May 15, 2018
Laura McMillan, Connecticut Fund for the Environment
Leticia Colon de Mejias, Efficiency for All
Lawsuit Filed Against Connecticut for Budget Raids
Top contracting companies and Connecticut Fund for the Environment seek full restoration of clean energy and energy efficiency funds
Hartford, Conn. – Several efficiency and clean energy businesses, ratepayer organizations, and Connecticut Fund for the Environment have filed a federal lawsuit to block the legislative raid of Connecticut’s clean energy and energy efficiency program funds and to prevent future raids of the funds.
“Last year the State of Connecticut decided to take $155 million in funds paid by residents on their electric bills for specific energy efficiency and clean energy services for ratepayers, and used it to plug an unrelated budget hole. We believe the state’s action is illegal and unconstitutional and are demanding these funds be protected and used for their intended contractual purpose: energy efficiency and clean energy projects that reduce home energy bills, generate economic activity, and reduce air pollution,” said Roger Reynolds, chief legal director at Connecticut Fund for the Environment.
Holland & Knight and Feiner Wolfson filed the complaint for the plaintiffs on Tuesday, May 15, in the U.S. District Court. Plaintiffs are Leticia Colon de Mejias; The Connecticut Fund for the Environment, Inc.; Fight the Hike; Energy Efficiencies Solutions, LLC; Best Home Performance of CT, LLC; Connecticut Citizen Action Group; New England Smart Energy Group, LLC; CT Weatherproof Insulation, LLC; Steven C. Osuch; Jonathan Casiano; and Bright Solutions, LLC.
Defendants are the Governor, the Treasurer, and the Comptroller of the State of Connecticut.
“It is never too late to do the right thing; therefore we are calling on the state of Connecticut to return the diverted ratepayer funds for the specific purposes of serving the ratepayer and meeting the state’s written climate, energy, and economic goals. The Time Is Now!” said Leticia Colon de Mejias, CEO of Energy Efficiencies Solutions, Inc.
Last year, Connecticut’s legislature directed the Defendants to divert $175 million from the Conservation & Load Management, Regional Greenhouse Gas Initiative, and Clean Energy funds to the General Fund to fill a budget gap over two years. Much of the funding is raised from a small charge on state electric bills, paid by ratepayers to their utility in return for specific services to be provided. The legislature voted last week to restore $10 million of the Conservation & Load Management fund in fiscal year 2019, leaving a gap of $165 million in unlawfully seized ratepayer funds.
The Plaintiffs argue that using the funding for other than its intended purpose is a breach of the contracts clause of the United States Constitution, and also functions as an illegal tax on tax-exempt organizations—such as nonprofits that are ratepayers. We are requesting that the court declare the funding sweep unconstitutional and thus null and void, and issue an injunction forbidding the State from sweeping the funds.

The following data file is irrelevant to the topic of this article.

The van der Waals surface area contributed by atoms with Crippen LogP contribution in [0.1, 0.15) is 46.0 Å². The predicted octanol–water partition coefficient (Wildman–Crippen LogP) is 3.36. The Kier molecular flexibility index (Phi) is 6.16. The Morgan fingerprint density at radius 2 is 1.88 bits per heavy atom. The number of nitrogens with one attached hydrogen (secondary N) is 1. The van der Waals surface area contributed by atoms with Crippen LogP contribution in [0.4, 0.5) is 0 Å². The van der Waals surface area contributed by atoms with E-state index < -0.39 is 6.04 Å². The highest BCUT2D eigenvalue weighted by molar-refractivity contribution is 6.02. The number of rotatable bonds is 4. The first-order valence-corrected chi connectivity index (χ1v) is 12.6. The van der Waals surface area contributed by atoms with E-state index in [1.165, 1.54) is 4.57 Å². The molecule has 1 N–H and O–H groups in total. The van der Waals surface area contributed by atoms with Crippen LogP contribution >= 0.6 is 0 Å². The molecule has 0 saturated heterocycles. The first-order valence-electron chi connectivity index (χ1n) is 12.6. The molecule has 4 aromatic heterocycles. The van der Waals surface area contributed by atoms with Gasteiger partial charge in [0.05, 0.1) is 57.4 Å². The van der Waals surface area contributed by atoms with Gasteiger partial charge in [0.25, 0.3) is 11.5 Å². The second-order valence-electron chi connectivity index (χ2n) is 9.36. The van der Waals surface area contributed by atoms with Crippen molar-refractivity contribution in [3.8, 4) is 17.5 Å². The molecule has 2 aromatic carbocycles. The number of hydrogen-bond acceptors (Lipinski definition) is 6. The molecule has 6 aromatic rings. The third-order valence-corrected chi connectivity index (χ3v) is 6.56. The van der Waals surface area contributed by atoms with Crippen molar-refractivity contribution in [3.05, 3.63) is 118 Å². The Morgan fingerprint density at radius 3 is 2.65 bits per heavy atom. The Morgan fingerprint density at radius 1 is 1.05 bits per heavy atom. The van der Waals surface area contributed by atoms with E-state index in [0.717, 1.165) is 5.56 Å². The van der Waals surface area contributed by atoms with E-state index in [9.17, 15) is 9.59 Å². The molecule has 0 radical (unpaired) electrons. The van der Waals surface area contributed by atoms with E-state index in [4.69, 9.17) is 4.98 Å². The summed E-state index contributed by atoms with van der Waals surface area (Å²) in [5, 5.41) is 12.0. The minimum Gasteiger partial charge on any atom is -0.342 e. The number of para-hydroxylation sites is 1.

“Conventional wisdom is that the General Assembly can change priorities and reallocate tax revenue with the stroke of the legislative pen,” said Attorney Stephen J. Humes, a partner at Holland & Knight and one of the lawyers leading the litigation. “But this time is different and lawmakers went too far. We all should be worried when the State uses its extraordinary powers and literally takes and diverts funds held in private bank accounts of utilities to subsidize the General Fund coffers.”
“If this raid is not stopped, state lawmakers will have quietly taken nearly $400 million from people who pay a UI or Eversource electric bill over the past 10-plus years,” said Mike Trahan, executive director of Solar Connecticut. “That money was supposed to be returned back to ratepayers in the form of low cost clean energy and energy efficiency products and services. Instead, state lawmakers took those hundreds of millions of dollars and used it to balance state budgets when they couldn’t balance the budget with their own funds.”
Stephanie Weiner, CEO and founder of New England Smart Energy Group, LLC, said, “We are now seeing the real life fall-out of this misguided, irresponsible decision by the state to divert funds that wasn’t theirs to take; we are not only losing valuable, skilled technicians but we are losing entire companies. If these funds are not restored in the very near future we will see a once thriving & growing Connecticut industry, that actually helped all the residents of Connecticut save money on their energy bills, disappear forever.”
Additional businesses and organizations added: